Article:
Trouble in the Middle

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Trouble in the Middle

Contemporary Realistic Fiction for Middle Readers

For a taste of some of the best middle grade reads of the past year try one of the books listed below. Each book focuses on issues surrounding tweens and adolescents, including growing independence, friendship and advocacy. Perfectly paced and timely these novels will capture the most casual readers of the realistic fiction, of all ages.

Look Both Ways: A Tale Told in Ten Books by Jason Reynolds
Canton keeps watch over his mother, the Latimer Middle School crossing guard who figures in each of the ten stories about what happens on the way home from school. It's been a year since Canton's mother was hit by a school bus while saving a student intent on retrieving a treasured item from the roadway. The owner of the retrieved handball's brother is now in prison, far away. The handball owner's best friend and protector is the younger brother of person responsible for the prison sentence, and so goes the intertwining lives of the students who pass by Canton's mother to meet their destiny or just enjoy hanging out with friends. Reynolds alternates humor, poetic stream of consciousness and heart-pounding drama for yet another novel filled with characters the reader will want to revisit.
2019 National Book Award Finalist
2020 Coretta Scott King Author Honor Book


Genesis Begins Again by Alicia D. Williams
Genesis life is on a precipice. Her father disappears for days on end and because of the family's situational homelessness, Genesis is occasionally left with her emotionally abusive grandmother. Genesis also continues to be bullied at each school the family's peripatetic living situation lands her in. At the heart of the novel is the colorism (the bookcover hints at the issue) found throughout Genesis's family history and among the affluent students at her new school. Williams's candor on familial and societal prejudice are rendered relatable through universal experiences, like crushes, finding one's particular talent, and the desire to feel accepted by one's peers.
2020 John Newbery Award Honor Book
2020 William C. Morris Debut Author Award
2020 John Steptoe New Talent Award


Roll With It by Jamie Sumner
Ellie has cerebral palsy and when she was much younger had seizures. Because of this Ellie must endure the humiliation of having a twentysomething who calls her “sweetie” trailing her in the halls of her Nashville, Tennessee middle school. Ellie wants to blend at school and have a little privacy. When her mother moves them to Oklahoma to help with her ailing grandfather, Ellie gets a fresh start with new friends and a little independence, if only because her new school doesn’t have all the accommodations of her old school. Ellie, much like Genesis, struggles with the setbacks change presents, but eventually finds opportunities for personal growth and self acceptance.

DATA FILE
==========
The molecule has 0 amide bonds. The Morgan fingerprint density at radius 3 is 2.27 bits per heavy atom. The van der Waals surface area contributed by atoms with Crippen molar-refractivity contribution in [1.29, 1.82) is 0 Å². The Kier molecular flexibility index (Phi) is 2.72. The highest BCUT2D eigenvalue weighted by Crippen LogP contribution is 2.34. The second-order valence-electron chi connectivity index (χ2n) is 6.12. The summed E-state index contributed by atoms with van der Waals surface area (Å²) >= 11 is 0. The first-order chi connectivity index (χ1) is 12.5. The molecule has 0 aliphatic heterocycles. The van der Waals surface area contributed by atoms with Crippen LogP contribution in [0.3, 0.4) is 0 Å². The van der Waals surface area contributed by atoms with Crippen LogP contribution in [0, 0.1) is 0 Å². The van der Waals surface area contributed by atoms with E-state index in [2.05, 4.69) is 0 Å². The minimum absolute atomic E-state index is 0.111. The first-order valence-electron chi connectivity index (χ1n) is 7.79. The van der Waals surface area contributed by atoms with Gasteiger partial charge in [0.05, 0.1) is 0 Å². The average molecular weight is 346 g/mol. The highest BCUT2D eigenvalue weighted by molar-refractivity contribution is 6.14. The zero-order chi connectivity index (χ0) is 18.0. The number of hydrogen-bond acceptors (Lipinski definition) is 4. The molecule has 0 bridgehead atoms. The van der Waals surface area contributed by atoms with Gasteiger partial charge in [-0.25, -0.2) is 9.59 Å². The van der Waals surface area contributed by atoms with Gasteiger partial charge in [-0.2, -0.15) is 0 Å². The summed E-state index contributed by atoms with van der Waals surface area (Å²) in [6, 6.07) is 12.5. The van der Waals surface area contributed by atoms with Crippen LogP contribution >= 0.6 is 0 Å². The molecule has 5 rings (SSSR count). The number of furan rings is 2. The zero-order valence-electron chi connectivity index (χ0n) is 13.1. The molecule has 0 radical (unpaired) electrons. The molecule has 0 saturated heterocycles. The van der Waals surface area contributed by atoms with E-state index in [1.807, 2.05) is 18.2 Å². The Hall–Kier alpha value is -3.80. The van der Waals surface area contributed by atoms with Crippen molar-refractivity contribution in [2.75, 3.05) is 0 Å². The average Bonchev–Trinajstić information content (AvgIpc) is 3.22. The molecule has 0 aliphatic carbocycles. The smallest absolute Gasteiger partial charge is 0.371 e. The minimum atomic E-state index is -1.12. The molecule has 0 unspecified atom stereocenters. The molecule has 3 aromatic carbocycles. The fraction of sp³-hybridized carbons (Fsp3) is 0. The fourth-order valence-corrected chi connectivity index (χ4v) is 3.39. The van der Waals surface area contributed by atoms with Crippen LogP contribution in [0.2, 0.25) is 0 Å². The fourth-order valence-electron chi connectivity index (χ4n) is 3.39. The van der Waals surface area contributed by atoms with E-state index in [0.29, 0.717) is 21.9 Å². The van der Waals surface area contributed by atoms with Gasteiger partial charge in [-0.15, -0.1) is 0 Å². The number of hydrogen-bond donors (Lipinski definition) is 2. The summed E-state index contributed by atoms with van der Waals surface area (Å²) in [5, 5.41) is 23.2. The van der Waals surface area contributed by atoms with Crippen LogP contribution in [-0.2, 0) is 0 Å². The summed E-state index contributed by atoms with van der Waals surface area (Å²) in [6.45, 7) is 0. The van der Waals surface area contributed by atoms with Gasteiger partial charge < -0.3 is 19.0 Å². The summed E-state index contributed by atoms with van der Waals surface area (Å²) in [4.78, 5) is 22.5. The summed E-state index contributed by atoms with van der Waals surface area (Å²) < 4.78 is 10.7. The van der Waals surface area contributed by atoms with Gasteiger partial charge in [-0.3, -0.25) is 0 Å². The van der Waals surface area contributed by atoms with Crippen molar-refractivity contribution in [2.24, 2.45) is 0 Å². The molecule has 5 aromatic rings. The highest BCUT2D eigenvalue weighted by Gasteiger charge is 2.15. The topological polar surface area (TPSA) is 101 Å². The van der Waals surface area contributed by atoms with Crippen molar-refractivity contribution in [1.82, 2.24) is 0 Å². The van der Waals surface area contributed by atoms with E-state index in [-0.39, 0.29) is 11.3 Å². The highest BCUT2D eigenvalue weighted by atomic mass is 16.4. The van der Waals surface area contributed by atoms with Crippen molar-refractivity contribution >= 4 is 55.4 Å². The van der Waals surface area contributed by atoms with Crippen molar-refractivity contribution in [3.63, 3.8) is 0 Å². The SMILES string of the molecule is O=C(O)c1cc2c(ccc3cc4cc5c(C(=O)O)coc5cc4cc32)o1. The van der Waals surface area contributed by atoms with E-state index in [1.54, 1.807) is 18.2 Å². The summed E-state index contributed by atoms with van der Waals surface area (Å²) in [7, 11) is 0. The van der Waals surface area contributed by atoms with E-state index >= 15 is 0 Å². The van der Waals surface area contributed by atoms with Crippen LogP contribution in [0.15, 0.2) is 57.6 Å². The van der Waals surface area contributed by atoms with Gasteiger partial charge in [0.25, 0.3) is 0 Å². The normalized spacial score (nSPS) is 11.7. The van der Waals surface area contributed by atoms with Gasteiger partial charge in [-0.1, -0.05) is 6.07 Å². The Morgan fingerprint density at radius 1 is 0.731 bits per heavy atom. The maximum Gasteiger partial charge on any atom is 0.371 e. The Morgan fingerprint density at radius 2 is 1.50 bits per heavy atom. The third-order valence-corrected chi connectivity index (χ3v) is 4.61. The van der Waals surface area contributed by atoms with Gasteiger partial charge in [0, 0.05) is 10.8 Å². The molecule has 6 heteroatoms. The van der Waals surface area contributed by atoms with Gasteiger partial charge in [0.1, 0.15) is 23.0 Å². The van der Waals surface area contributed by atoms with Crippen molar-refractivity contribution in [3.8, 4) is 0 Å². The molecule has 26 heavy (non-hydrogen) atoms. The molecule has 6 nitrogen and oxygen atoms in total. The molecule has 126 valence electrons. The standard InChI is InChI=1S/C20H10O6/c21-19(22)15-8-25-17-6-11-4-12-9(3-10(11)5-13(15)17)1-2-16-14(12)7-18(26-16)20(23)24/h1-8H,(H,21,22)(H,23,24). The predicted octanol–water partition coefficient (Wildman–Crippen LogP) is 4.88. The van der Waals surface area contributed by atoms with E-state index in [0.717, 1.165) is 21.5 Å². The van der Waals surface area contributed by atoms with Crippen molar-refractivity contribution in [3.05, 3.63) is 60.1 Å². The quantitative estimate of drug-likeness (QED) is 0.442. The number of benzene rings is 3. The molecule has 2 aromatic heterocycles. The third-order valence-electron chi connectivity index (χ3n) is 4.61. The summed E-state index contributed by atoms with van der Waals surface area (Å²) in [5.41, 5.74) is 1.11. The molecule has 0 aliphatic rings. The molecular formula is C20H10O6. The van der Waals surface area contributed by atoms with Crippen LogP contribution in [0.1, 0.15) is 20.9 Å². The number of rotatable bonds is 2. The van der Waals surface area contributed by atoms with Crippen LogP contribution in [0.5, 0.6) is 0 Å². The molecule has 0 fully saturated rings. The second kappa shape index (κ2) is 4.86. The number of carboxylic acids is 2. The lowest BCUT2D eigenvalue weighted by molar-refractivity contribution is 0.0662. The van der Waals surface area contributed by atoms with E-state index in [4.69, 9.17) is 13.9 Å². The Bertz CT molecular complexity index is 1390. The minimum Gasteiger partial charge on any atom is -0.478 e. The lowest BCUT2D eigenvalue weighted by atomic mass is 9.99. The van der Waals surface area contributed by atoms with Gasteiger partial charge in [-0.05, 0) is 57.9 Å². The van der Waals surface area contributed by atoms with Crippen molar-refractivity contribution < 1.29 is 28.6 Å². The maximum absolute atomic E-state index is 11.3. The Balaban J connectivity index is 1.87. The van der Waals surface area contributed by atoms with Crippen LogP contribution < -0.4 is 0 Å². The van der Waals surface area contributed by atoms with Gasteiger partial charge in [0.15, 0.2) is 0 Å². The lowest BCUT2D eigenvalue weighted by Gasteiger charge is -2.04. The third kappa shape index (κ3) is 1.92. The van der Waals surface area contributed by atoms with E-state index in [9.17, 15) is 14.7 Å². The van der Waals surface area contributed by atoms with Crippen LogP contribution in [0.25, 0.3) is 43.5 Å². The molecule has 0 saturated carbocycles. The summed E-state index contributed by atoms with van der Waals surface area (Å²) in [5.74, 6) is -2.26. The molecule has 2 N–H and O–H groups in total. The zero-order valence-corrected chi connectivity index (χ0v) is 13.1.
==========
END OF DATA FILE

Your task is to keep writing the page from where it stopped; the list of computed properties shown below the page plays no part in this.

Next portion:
Not If I Can Help It by Carolyn Mackler
Willa has settled into life on the Upper West Side with her single father and younger brother. Her parent’s divorce and her mother’s subsequent move upstate and remarriage were a struggle for the change averse Willa, but with middle school on the horizon, Willa is better at living with her sensory processing disorder. Willa struggled with controlling her body when she first started school, which led to some embarrassing incidents. Willa doesn’t want her cool new best friend Ruby to find out about her SPD, but when her father and Ruby’s mother announce their romantic relationship, Willa’s fear of change and others finding out about her quirks leads her to question her ability to ever feel settled. Inspired by the author’s own family, Not If I Can Help It is another highly readable exploration of what many tweens experience, a desire to fit in.

Each Tiny Spark by Pablo Cartana

Emilia Rosa lives with her abuela and parents a short walk from her abuela’s car repair and body shop. Her grandmother is a respected member of their Merryville, Georgia community, as is her Marine father and computer app developer mother. Emilia Rosa has lived in Merryville all her life and has no trouble fitting in. Her ADHD makes keeping up with her peers in school difficult, but mami keeps her organized. When her mother leaves for a weeklong conference, Emilia Rosa finds much has escaped her attention. Emilia Rosa becomes aware of the disrespect shone abuela by neighbors and customers. Her returning father is too despondent to be a caregiver. The impending decision to bus students from the largely Latinx and Black neighborhood of Parkview, exposes the microaggressions her friend Gus and others have been experiencing in and out of their middle school. Emilia Rosa sparks change by applying her superpower, her laser like, ADHD fueled focus to learning more about and advocate for those around her.
2020 Schneider Family Book Award Honor, Middle Grades

A Good Kind of Trouble by Lisa Moore Ramee

Shayla fears for her family’s safety after a police shooting. Her Japanese American best friend begins spending more time with other Asian Americans. Other Black girls at Emerson Junior High are wary of Shayla’s non-Black associations. She can’t seem to shake a boy in shop class or get the attention of the boy she’s interested in and joining the track team may not be her “thing” after all. For Shayla life has been about avoiding problems. In A Good Kind of Trouble, Ramee provides the reader with someone to root for who isn’t very brave, but learns to speak up and act for herself through speaking up for others.